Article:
Disease-Carrying Mosquitoes Figured Out A Way To Survive Winter
The tropical mosquito species that spreads dengue fever is eyeing off your water tank as prime real estate, sparking concerns the disease may have a chance to hit more Australian areas.
The Aedes aegypti mosquito infects hundreds of millions of people across the globe with dengue fever, Zika virus and yellow fever each year.
In Australia, the insect is mostly found in tropical north Queensland, but can also be found living in towns closer to Brisbane.
Previous studies found temperatures in Brisbane were too cold for the insect to survive during the winter months -- but new CSIRO research shows rainwater tanks and even water buckets can provide year-round protection in areas further south.
"If rainwater tanks are not maintained properly, large areas of Southern Australia may see the return of the Aedes aegypti and other exotic disease vectors, bringing with them potentially serious implications for Australian public health," lead researcher Dr Brendan Trewin said.
Dengue fever is similar to a serious case of the flu, and can only be transmitted by mosquitos, not person to person. There is no vaccine or specific medicine to treat it, but most people recover in about a week.
Through a series of experiments, CSIRO found 70 per cent of Aedes aegypti survived to adulthood in water tanks during Brisbane winter conditions, while 50 per cent survived in buckets.
"Rainwater tanks are a buffered environment," Dr Trewin told 10 daily.
"The fluctuations in temperature don't go into the extreme cold, they stay quite warm, so that allows higher survival in the mosquito. This could lead to the return of the mosquito into Brisbane and areas further south."
Out of Australia's major cities, Brisbane has the highest number of rainwater tanks -- with an estimated 40 per cent of properties hosting at least one.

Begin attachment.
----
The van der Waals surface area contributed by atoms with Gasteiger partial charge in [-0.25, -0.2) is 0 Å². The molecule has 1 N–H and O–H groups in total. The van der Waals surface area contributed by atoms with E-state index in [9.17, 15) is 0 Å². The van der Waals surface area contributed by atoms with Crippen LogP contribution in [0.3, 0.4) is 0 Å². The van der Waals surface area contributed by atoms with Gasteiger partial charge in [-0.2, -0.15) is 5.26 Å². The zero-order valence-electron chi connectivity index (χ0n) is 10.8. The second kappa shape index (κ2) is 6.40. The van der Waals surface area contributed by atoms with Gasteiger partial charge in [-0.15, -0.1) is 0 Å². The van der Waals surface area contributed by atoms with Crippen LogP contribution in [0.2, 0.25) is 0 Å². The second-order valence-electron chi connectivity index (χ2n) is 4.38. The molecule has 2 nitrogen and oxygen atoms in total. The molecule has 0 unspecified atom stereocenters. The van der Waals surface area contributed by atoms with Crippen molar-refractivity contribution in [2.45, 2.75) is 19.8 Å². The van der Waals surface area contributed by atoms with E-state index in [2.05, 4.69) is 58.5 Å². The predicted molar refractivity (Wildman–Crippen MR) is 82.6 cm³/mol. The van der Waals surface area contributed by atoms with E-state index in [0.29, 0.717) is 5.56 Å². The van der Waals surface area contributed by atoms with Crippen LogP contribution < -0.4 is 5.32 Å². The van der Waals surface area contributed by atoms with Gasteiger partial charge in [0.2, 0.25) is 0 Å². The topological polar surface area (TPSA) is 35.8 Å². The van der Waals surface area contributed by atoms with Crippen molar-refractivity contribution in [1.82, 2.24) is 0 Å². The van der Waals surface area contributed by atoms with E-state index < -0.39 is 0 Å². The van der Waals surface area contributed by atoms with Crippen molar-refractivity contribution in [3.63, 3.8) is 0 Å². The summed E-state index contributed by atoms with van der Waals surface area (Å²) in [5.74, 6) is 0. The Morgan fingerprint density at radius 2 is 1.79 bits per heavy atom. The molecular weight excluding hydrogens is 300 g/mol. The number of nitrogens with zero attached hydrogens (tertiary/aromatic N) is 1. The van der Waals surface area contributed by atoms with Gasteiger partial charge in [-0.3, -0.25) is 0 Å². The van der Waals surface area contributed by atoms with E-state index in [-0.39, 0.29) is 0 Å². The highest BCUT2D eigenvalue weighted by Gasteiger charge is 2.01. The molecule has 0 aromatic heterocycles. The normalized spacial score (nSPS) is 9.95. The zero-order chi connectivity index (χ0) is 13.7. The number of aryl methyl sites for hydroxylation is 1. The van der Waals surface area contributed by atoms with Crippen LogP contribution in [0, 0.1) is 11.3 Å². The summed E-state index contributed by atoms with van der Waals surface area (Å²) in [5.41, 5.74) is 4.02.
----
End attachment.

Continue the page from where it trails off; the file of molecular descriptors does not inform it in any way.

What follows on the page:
In the early 1900s, up to 90 per cent of the city's population had dengue fever, according to the CSIRO, but there hasn't been an outbreak in decades.
"The last time Brisbane had significant Aedes aegypti and dengue epidemics, they also had a lot of unsealed rainwater tanks," Dr Trewin said.
"Our research suggests it was the decision to remove these tanks in the 1950s that was one of the keys to driving the disease-carrying mosquito out of the city."
The CSIRO isn't suggesting we do away with our water tanks this time, but there is a warning to ensure they are maintained to ensure mosquito and other exotic disease vectors don't make their way further south.
"These sort of health threats are a community issue, so we're asking the community to check their tanks," Dr Trewin said.
"Ultimately it's the household's responsibility to make sure they don't have mosquitoes breeding on their property."
It's a matter of biosecurity in your backyard -- the last line of defence should the mosquitoes make their way into different parts of the country from overseas.
Despite efforts by border security officials, Aedes aegypti mosquitos still manage to make their way into Australia via shipping ports in various cities.
To make sure the insect doesn't get a stronger foothold in Australia, the CSIRO is urging everyone -- though particularly those in Brisbane -- to ensure their water tanks are sealed shut.
How to mosquito-proof your tank:
- Check there are sieves at the entrance and overflow and there are no gaps
- Check for cracks in plastic tanks
- Make sure the sieves aren’t rusting and there are no holes
- Mosquitos feed on broken down leaves so keep gutters leaf free
- Check that first flush devices are draining